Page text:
George Washington: The Ideal President

As I walked around Washington D.C., I began to notice how George Washington continues to be venerated. It wasn’t because of his great victories. Or that he was our first president. It was because of his greatest accomplishment. When faced with the prospect of unlimited power, fame, and wealth, he chose to resign. He walked away because he believed in the power of the people more than his own power.

I walked into the rotunda of the U.S. Capitol.

I was overwhelmed by the majesty and sheer size of it all. From the floor to the ceiling is 180 feet or roughly eighteen stories. There are statues of famous people inside the circular walls. Each statue represents the original thirteen colonies, plus the bust of Martin Luther King Jr.

Behind the statues are eight huge paintings of historical events. One of these is of a well-dressed man standing ramrod straight in a room filled with people. He is handing a piece of paper to someone sitting behind a desk. That well-dressed man is George Washington.

Over 100 feet above me, there was a 360-degree painting entitled the Frieze of American History. This painting took seventy-six years to complete. The original Italian artist died, and then his assistant died after painting the remainder of the original artist’s design.

But there was a miscalculation.

The painting came up 31 feet short of covering the rotunda. Another artist took over and submitted a design to Congress to complete the painting. His design was rejected, so he quit. Finally finished by the last artist, an American, in 1953, it is an amazing painting which looks eerily 3-D.

Finally, there is the most famous fresco of all in the dome of the rotunda, The Apotheosis of Washington. It was painted by the Italian artist Constantino Brumidi. He started right after the Civil War, and it took him eleven months to complete. The dot-gov website says, “The figures, up to 15 feet tall, were painted to be intelligible from close up as well as from 180 feet below.”

When the U.S. Capitol tour guide told me about this painting, he added, “That is George Washington in the center of that fresco. He is surrounded on each side by the gods of Liberty and Victory/Fame. Then there are multitudes of figures/gods representing the thirteen original states and the arts and sciences. The word ‘apotheosis’ literally means the raising of a person to the rank of a god, the glorification of a person as an ideal.”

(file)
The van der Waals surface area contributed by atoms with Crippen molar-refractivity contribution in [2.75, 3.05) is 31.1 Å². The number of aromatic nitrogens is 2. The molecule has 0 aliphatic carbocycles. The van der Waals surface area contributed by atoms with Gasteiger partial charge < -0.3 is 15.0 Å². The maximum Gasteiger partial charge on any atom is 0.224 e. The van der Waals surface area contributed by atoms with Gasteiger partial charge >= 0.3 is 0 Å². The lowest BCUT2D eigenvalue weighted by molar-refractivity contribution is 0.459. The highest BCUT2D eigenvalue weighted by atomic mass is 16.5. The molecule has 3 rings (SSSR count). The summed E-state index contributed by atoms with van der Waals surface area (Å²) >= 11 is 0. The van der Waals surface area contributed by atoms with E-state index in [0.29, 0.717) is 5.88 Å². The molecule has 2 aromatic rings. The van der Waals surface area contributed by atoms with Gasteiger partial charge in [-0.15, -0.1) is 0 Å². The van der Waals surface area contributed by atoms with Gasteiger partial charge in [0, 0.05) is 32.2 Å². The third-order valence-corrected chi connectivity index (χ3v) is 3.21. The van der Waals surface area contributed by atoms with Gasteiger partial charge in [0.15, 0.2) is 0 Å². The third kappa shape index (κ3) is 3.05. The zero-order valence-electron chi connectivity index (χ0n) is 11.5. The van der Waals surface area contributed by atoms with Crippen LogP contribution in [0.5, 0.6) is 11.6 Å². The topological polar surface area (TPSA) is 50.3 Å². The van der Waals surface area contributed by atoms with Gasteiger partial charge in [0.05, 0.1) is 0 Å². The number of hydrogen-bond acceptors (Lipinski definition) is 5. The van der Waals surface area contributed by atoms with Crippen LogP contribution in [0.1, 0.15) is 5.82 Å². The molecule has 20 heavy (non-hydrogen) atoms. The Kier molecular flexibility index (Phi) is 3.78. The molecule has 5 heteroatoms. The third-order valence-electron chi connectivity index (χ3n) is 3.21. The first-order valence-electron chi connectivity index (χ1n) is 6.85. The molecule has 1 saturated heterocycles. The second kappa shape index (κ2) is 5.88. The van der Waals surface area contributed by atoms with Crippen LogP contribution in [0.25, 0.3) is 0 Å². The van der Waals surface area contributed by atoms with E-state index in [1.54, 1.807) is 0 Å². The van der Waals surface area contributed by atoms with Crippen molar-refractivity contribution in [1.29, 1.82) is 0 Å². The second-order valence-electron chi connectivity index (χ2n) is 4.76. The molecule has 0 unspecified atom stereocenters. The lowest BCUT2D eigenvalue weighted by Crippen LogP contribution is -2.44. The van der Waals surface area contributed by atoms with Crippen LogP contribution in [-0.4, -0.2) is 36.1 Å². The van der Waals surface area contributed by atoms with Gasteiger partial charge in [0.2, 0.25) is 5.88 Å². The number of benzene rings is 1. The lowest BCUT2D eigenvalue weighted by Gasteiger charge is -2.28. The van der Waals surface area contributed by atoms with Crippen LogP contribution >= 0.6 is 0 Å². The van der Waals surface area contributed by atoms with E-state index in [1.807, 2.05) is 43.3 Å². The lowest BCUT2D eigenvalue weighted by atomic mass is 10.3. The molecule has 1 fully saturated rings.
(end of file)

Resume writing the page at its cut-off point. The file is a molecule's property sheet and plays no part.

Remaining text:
Then the tour guide had us look back to the painting of George Washington handing the piece of paper to the man behind the desk. I learned the painting is titled “General George Washington Resigning His Commission.”

He continued, “That painting is of the greatest significance. This is George Washington resigning his commission as General of the Armies of America. ‘So what?’ you might think.”

Then he explained, “At the end of the Revolutionary War, the whole country held George Washington up as a god. Because of his leadership, courage, and determination, the people realized their freedom from the king of England. They were now their own independent nation. And George Washington was their leader.

“With all this power and recognition given to him by the people, he resigned his commission. He realized he could be king. He could lead this new nation as a military dictatorship. But this was not his dream for America. America belonged to the people. The citizens had the power over the military. This is one of the principles of democracy. He went back to being a farmer and an American citizen just like them.”

He had it all and gave it all up.

Six years later, the citizens of the United States voted for George Washington to become the first president of our United States. He served two terms of four years each and again went back to being a farmer where he died two years later.

This is George Washington. He is the greatest servant-leader of our county. This is his example to us. He believed in his fellow citizens. And in Washington D.C. to this day, he is held up as our ideal.

This is who we are as Americans.